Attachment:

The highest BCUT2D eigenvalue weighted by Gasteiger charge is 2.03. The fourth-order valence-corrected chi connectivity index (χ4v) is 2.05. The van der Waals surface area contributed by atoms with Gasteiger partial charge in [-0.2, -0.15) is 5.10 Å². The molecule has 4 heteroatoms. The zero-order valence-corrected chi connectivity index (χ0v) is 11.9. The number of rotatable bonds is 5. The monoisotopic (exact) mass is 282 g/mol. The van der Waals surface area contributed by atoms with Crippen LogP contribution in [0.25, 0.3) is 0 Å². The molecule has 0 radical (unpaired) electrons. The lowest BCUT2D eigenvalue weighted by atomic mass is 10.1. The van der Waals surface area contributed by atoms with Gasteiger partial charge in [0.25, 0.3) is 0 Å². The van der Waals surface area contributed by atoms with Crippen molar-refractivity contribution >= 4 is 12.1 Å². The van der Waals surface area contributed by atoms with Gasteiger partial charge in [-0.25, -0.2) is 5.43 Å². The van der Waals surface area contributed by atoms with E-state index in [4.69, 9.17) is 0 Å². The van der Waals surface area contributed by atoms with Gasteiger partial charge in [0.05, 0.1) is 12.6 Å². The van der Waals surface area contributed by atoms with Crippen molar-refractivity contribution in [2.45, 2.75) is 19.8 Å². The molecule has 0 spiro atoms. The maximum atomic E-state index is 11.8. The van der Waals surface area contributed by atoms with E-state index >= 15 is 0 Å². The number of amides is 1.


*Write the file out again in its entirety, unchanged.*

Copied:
The highest BCUT2D eigenvalue weighted by Gasteiger charge is 2.03. The fourth-order valence-corrected chi connectivity index (χ4v) is 2.05. The van der Waals surface area contributed by atoms with Gasteiger partial charge in [-0.2, -0.15) is 5.10 Å². The molecule has 4 heteroatoms. The zero-order valence-corrected chi connectivity index (χ0v) is 11.9. The number of rotatable bonds is 5. The monoisotopic (exact) mass is 282 g/mol. The van der Waals surface area contributed by atoms with Crippen LogP contribution in [0.25, 0.3) is 0 Å². The molecule has 0 radical (unpaired) electrons. The lowest BCUT2D eigenvalue weighted by atomic mass is 10.1. The van der Waals surface area contributed by atoms with Gasteiger partial charge in [0.25, 0.3) is 0 Å². The van der Waals surface area contributed by atoms with Crippen molar-refractivity contribution >= 4 is 12.1 Å². The van der Waals surface area contributed by atoms with Gasteiger partial charge in [-0.25, -0.2) is 5.43 Å². The van der Waals surface area contributed by atoms with E-state index in [4.69, 9.17) is 0 Å². The van der Waals surface area contributed by atoms with Gasteiger partial charge in [0.05, 0.1) is 12.6 Å². The van der Waals surface area contributed by atoms with Crippen molar-refractivity contribution in [2.45, 2.75) is 19.8 Å². The molecule has 0 spiro atoms. The maximum atomic E-state index is 11.8. The van der Waals surface area contributed by atoms with E-state index >= 15 is 0 Å². The number of amides is 1.